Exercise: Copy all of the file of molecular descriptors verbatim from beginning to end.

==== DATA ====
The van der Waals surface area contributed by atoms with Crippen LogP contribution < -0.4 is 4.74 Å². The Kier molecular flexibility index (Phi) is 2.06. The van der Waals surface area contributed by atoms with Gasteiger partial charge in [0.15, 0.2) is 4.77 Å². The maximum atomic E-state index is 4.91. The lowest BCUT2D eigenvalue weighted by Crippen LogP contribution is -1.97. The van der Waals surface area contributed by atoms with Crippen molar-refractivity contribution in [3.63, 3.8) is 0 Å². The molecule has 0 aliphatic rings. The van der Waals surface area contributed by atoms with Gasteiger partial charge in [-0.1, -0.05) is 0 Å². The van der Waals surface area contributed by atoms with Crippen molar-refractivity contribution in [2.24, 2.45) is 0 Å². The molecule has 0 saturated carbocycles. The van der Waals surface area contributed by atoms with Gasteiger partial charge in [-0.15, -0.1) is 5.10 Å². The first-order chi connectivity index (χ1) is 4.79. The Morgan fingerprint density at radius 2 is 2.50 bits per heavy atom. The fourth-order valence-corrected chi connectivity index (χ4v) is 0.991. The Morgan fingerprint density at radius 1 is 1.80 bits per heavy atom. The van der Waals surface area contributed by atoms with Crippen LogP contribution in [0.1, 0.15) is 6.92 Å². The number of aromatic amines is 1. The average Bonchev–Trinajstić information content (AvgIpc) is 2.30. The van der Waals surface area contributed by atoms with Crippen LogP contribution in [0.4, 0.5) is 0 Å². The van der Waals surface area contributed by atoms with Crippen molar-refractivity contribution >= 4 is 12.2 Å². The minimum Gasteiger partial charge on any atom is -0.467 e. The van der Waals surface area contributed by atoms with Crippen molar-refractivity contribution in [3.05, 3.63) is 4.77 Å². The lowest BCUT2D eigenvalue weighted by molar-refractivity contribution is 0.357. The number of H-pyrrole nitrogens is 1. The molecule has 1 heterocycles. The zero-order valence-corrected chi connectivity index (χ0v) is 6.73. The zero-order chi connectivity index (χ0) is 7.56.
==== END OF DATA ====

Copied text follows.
The van der Waals surface area contributed by atoms with Crippen LogP contribution < -0.4 is 4.74 Å². The Kier molecular flexibility index (Phi) is 2.06. The van der Waals surface area contributed by atoms with Gasteiger partial charge in [0.15, 0.2) is 4.77 Å². The maximum atomic E-state index is 4.91. The lowest BCUT2D eigenvalue weighted by Crippen LogP contribution is -1.97. The van der Waals surface area contributed by atoms with Crippen molar-refractivity contribution in [3.63, 3.8) is 0 Å². The molecule has 0 aliphatic rings. The van der Waals surface area contributed by atoms with Gasteiger partial charge in [-0.1, -0.05) is 0 Å². The van der Waals surface area contributed by atoms with Crippen molar-refractivity contribution in [2.24, 2.45) is 0 Å². The molecule has 0 saturated carbocycles. The van der Waals surface area contributed by atoms with Gasteiger partial charge in [-0.15, -0.1) is 5.10 Å². The first-order chi connectivity index (χ1) is 4.79. The Morgan fingerprint density at radius 2 is 2.50 bits per heavy atom. The fourth-order valence-corrected chi connectivity index (χ4v) is 0.991. The Morgan fingerprint density at radius 1 is 1.80 bits per heavy atom. The van der Waals surface area contributed by atoms with Crippen LogP contribution in [0.1, 0.15) is 6.92 Å². The number of aromatic amines is 1. The average Bonchev–Trinajstić information content (AvgIpc) is 2.30. The van der Waals surface area contributed by atoms with Crippen LogP contribution in [0.4, 0.5) is 0 Å². The van der Waals surface area contributed by atoms with Crippen molar-refractivity contribution >= 4 is 12.2 Å². The minimum Gasteiger partial charge on any atom is -0.467 e. The van der Waals surface area contributed by atoms with Crippen molar-refractivity contribution in [3.05, 3.63) is 4.77 Å². The lowest BCUT2D eigenvalue weighted by molar-refractivity contribution is 0.357. The number of H-pyrrole nitrogens is 1. The molecule has 1 heterocycles. The zero-order valence-corrected chi connectivity index (χ0v) is 6.73. The zero-order chi connectivity index (χ0) is 7.56.